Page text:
There are plenty of options available. Let’s evaluate their usefulness and potential problems that they bring to the table.

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nil?

  • Provided by Ruby
  • Can an be used on anything
  • Will return true only for nil

nil.nil?
# => true

false.nil?
# => false

0.nil?
# => false

"".nil?
# => false

empty?

  • Provided by Ruby
  • Can be used on collections such as Array, Hash, Set etc. Returns true when they have no elements.
[].empty?
# => true

{}.empty?
# => true

Set.new.empty?
# => true
  • but it is not included in Enumerable. Not every object which iterates and returns values knows if if it has any value to return

fib = Enumerator.new do |y|
  a = b = 1
  loop do
    y << a
    a, b = b, a + b
  end
end

fib.empty?
# NoMethodError: undefined method `empty?' for #<Enumerator:
  • It can also be using on Strings (because you can think of String as a collection of bytes/characters)
"".empty?
# => true

" ".empty?
# => false
  • The problem with empty? is that you need to know the class of the object to be sure you won’t get an exception. If you don’t know if an object is an Array or nil then using empty? alone is not safe. You need tedious double protection.
object = rand > 0.5 ? nil : array
object.empty? # can raise an exception

if !object.nil? && !object.empty? # doh...
  # do something
end

This is where Rails comes with ActiveSupport extensions and defines blank? Let’s see how.

blank?

  • Provided by Rails
  • nil and false are obviously blank.
class NilClass
  def blank?
    true
  end
end

class FalseClass
  def blank?
    true
  end
end
  • true obviously is not
class TrueClass
  #   true.blank? # => false
  def blank?
    false
  end
end
  • Array and Hash are blank? when they are empty? This is implemented using alias_method. You might wonder what about Set. This will be explained in a moment.
class Array
  #   [].blank?      # => true
  #   [1,2,3].blank? # => false
  alias_method :blank?, :empty?
end

class Hash
  #   {}.blank?                # => true
  #   { key: 'value' }.blank?  # => false
  alias_method :blank?, :empty?
end
  • String#blank? behavior was changed compared to what ruby does with String#empty? to account for whitespaces
class String
  BLANK_RE = /\A[[:space:]]*\z/

  # A string is blank if it's empty or contains whitespaces only:
  #
  #   ''.blank?       # => true
  #   '   '.blank?    # => true
  #   "\t\n\r".blank? # => true
  #   ' blah '.blank? # => false
  #
  # Unicode whitespace is supported:
  #
  #   "\u00a0".blank? # => true
  #
  def blank?
    # The regexp that matches blank strings is expensive. For the case of empty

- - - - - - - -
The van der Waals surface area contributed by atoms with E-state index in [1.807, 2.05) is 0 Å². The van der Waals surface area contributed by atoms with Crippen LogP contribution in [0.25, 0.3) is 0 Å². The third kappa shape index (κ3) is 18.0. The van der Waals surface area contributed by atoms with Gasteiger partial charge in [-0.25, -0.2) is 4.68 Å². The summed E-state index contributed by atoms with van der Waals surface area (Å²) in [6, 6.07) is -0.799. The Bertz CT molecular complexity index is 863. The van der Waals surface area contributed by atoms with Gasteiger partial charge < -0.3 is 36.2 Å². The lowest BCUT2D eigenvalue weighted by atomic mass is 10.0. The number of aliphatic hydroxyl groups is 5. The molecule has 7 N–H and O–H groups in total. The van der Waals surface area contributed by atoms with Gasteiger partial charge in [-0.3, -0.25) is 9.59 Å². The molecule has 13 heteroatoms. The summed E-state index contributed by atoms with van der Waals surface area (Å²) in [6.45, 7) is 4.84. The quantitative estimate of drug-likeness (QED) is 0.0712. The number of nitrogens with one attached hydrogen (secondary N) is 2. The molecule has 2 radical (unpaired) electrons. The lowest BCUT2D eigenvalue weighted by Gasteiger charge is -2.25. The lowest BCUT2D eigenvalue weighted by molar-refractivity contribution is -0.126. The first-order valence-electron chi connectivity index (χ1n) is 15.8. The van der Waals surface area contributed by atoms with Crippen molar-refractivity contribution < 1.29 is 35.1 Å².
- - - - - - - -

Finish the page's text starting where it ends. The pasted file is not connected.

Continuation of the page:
# strings we can speed up this method (~3.5x) with an empty? call. The
    # penalty for the rest of strings is marginal.
    empty? || BLANK_RE.match?(self)
  end
end

This is convenient for web applications because you often want to reject or handle differently string which contain only invisible spaces.

  • The logic for every other class is that if it implements empty? then that’s what going to be used. It’s interesting to see that the method and its behavior was documented fully here.
class Object
  # An object is blank if it's false, empty, or a whitespace string.
  # For example, +false+, '', '   ', +nil+, [], and {} are all blank.
  #
  # This simplifies
  #
  #   !address || address.empty?
  #
  # to
  #
  #   address.blank?
  #
  # @return [true, false]
  def blank?
    respond_to?(:empty?) ? !!empty? : !self
  end

!!empty? - is just a double negation of empty?. This is useful in case empty? returned nil or a string or a number, something different than true or false. That way the returned value is always converted to a boolean value.

!!true
# => true

!!false
# => false

!!nil
 => false

!!0
# => true

!!"abc"
# => true

If you implement your own class and define empty? method it will effortlessly work as well.

class Car
  def initialize
    @passengers = []
  end

  def enter(passenger)
    @passengers << passenger
  end

  def empty?
    @passengers.empty?
  end

  def run
    # ...
  end
end

car = Car.new
car.blank?
# => true

car.enter("robert")

car.blank?
# => false
  • No number or Time is blank. Frankly I don’t know why these methods were implemented separately here and why the implementation from Object is not enough. Perhaps for speed of not checking if they have empty? method which they don’t…
class Numeric #:nodoc:
  #   1.blank? # => false
  #   0.blank? # => false
  def blank?
    false
  end
end

class Time #:nodoc:
  #   Time.now.blank? # => false
  def blank?
    false
  end
end

present?

  • Provided by Rails
  • present? is just a negation of blank? and can be used on anything.
class Object
  # An object is present if it's not blank.
  def present?
    !blank?
  end
end

presence

Provided by Rails. Sometimes you would like to write a logic such as:

params[:state] || params[:country] || 'US'

but because the parameters can come from forms, they might be empty (or whitespaced) strings and in such case you could get '' as a result instead of 'US'. This is where presence comes in handy.

Instead of

state   = params[:state]   if params[:state].present?
country = params[:country] if params[:country].present?
region  = state || country || 'US'

you can write

params[:state].presence || params[:country].presence || 'US'

The implementation is very simple:

class Object
  def presence
    self if present?
  end
end

So which one should you use?

If you are working in Rails I recommend using present? and/or blank?. They are available on all objects, work intuitively well (by following the principle of least surprise) and you don’t need to manually check for nil anymore.

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